Photographer Anna Tärnhuvud is the Edge of Humanity Magazine contributor of this social documentary photography. From her project ‘Nicaragua Abortion Law‘. To see Anna’s body of work click on any photograph.
Collaborating Reporter – Frida Svensson
Four young girls and their babies share a small bedroom at Casa Alianza, a house for young mothers.
“I will fight for this law to change, I will never stay quite”
Because of the strict abortion law Leslie, 37 years old, almost died of an ectopic pregnancy a few years ago. When she realized that she was going to die all she kept thinking of was her nine years old son and that he could become an orphan. She now wants her story to be told. “I will fight for this law to change, I will never stay quite”, she says.
The scar on Leslie’s stomach reminds her of the pregnancy that almost took her life.
Abortion is illegal in Nicaragua. In 2006 the law became stricter and therapeutic abortion was banned when the government made an agreement with the Catholic Church. Pregnancy can no longer be terminated even if the woman’s life is at risk or the fetus is severely deformed.
Since the law passed the number of girls between the ages of 10-14 who are forced to give birth has increased by 48 percent. Young girls and women who are in desperate need of an abortion have no other choice than to put their health and safety at risk through illegal abortion clinics. These pregnancies are often a result of sexual violence.
The risk of dying during pregnancy doubles for women under 19 years of age and quadruple for girls younger than 15, explains a Gynecologist in Managua. Being pregnant as a child can have major consequences, both physical, mental and social.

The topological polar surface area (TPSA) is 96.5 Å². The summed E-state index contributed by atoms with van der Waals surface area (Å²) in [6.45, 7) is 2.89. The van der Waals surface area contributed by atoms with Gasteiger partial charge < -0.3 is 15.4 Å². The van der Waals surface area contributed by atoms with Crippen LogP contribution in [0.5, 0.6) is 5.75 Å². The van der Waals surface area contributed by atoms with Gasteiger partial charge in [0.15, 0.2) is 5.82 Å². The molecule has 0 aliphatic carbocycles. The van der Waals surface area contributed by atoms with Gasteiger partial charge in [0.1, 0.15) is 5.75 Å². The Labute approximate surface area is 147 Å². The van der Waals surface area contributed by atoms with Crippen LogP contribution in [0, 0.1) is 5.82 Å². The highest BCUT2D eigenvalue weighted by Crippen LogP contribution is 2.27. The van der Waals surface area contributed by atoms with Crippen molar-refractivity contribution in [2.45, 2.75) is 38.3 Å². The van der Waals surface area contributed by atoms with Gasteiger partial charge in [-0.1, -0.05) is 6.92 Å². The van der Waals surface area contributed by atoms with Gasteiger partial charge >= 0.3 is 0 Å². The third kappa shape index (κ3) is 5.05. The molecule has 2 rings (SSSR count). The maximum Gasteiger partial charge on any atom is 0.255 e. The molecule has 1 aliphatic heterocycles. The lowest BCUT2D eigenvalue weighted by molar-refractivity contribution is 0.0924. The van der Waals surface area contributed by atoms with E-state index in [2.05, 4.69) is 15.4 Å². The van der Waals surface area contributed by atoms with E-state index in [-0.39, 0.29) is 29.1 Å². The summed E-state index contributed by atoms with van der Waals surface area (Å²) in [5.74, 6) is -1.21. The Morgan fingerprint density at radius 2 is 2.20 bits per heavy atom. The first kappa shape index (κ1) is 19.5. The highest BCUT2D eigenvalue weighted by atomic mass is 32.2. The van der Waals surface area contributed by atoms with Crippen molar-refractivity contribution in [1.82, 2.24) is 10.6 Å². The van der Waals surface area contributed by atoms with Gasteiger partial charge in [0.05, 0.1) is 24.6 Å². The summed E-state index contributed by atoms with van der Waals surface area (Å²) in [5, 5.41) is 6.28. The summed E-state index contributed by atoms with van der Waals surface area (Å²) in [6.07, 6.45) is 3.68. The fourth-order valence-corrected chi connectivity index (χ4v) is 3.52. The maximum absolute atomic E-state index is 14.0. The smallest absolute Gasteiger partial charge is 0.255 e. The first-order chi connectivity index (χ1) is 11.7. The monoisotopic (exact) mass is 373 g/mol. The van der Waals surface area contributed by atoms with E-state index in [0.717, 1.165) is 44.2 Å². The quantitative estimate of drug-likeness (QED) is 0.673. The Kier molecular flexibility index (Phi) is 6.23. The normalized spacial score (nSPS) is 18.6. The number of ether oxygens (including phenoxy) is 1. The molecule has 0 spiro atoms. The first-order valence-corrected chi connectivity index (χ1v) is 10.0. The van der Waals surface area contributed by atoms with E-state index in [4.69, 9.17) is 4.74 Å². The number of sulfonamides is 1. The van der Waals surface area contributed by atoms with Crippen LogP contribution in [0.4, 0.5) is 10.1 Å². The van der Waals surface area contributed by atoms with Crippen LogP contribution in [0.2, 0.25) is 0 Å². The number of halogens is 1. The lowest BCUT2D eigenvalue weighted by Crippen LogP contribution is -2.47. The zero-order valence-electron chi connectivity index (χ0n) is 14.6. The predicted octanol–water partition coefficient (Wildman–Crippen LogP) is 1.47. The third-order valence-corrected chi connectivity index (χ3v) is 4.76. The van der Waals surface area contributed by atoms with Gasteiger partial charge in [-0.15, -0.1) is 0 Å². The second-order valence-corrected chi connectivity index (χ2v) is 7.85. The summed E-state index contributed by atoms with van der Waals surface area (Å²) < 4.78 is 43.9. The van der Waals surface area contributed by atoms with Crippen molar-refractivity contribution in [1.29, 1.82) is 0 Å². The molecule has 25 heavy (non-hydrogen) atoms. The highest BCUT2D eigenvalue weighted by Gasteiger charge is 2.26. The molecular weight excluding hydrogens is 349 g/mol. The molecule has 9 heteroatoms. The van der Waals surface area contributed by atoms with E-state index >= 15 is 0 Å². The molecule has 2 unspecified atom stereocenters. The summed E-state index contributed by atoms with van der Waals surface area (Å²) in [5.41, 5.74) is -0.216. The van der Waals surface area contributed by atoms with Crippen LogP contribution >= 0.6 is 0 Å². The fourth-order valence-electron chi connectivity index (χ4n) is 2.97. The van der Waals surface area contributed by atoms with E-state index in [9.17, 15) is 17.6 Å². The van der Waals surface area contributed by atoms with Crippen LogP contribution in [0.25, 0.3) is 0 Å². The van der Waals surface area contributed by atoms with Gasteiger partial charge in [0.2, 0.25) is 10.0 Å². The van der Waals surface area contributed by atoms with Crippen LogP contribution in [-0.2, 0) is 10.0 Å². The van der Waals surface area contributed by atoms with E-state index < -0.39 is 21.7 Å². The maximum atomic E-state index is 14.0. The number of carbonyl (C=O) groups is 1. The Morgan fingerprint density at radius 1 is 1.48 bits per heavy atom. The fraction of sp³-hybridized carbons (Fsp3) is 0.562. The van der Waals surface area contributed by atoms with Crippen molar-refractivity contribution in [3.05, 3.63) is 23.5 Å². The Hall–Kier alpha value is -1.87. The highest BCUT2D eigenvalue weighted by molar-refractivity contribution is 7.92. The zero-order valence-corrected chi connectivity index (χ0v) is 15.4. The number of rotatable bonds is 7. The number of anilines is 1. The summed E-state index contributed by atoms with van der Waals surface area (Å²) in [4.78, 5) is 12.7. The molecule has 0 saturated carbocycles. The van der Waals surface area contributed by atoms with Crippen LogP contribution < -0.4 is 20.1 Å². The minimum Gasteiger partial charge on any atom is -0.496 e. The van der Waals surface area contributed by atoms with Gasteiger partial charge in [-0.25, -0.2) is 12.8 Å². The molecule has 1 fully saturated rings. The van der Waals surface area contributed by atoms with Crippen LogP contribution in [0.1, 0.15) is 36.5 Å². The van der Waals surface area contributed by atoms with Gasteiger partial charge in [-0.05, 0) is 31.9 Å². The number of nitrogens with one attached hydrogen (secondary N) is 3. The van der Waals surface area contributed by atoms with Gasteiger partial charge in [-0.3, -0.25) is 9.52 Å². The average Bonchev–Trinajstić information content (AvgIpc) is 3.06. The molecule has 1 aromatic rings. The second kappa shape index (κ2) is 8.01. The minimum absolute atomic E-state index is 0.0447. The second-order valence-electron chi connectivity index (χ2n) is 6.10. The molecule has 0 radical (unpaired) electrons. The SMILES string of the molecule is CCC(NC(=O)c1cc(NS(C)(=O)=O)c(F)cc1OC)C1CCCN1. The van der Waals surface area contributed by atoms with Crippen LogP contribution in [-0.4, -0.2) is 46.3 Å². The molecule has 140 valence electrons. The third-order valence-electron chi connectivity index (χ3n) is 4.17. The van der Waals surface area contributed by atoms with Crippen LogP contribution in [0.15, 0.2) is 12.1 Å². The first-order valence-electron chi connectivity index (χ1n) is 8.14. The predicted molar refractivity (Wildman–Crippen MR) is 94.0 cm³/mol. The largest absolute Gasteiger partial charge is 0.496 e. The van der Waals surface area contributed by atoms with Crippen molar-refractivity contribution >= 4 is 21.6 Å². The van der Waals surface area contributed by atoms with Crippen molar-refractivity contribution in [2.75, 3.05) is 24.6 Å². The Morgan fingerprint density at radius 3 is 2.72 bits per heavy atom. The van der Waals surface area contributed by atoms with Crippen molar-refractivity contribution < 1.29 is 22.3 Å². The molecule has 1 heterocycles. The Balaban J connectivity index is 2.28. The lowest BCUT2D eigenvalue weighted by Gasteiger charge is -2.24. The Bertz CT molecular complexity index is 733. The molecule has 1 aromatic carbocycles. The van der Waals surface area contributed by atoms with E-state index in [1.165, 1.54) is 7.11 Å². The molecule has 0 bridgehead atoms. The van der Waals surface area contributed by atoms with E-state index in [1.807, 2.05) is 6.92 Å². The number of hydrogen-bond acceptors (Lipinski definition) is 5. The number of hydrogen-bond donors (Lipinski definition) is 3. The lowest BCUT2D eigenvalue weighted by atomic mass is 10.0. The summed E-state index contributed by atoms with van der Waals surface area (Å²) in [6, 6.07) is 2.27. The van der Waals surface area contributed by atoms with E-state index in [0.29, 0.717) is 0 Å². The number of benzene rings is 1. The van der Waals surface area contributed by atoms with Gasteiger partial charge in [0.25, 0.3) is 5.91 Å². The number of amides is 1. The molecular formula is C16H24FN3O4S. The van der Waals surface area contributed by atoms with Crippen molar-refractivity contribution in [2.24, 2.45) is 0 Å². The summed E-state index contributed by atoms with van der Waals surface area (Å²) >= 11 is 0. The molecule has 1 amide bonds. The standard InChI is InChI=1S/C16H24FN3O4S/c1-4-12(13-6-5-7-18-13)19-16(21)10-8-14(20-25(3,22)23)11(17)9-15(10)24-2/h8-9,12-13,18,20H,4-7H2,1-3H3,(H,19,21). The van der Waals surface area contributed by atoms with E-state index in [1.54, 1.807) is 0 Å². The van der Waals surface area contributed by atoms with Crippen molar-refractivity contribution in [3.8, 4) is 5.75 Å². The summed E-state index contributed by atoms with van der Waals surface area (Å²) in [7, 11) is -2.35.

Carla is 36 years old, she had three abortions in illegal private clinics. She believes that the lack of information and sex education throughout Nicaragua contributes to the level of young women becoming pregnant at young age.
“I think of it every day. It feels like God is punishing me for what I did”
After Nichole had an abortion at a private clinic she had an infection so severe that she will never be able to have children in the future. I think of it every day. It feels like God is punishing me for what I did, she says.
“When I became pregnant, he didn’t want anything to do with me or the baby.”
Sophie was abused during her childhood and moved in with her boyfriend when she was only 13 years old. “When I became pregnant, he didn’t want anything to do with me or the baby.” Sophie now lives at Casa Alianza with her four weeks old baby girl. She dreams about finishing elementary school and become a lawyer.
Belén became a mother when she was 17 years old. Every day she is struggling to keep up with school, and she misses the life of being a normal teenager.
“In the beginning I didn’t even know how to hold a baby, and I’m still learning. I dream of seeing my daughter grow up, go to school and get a better life.” Cielo, 17 years old.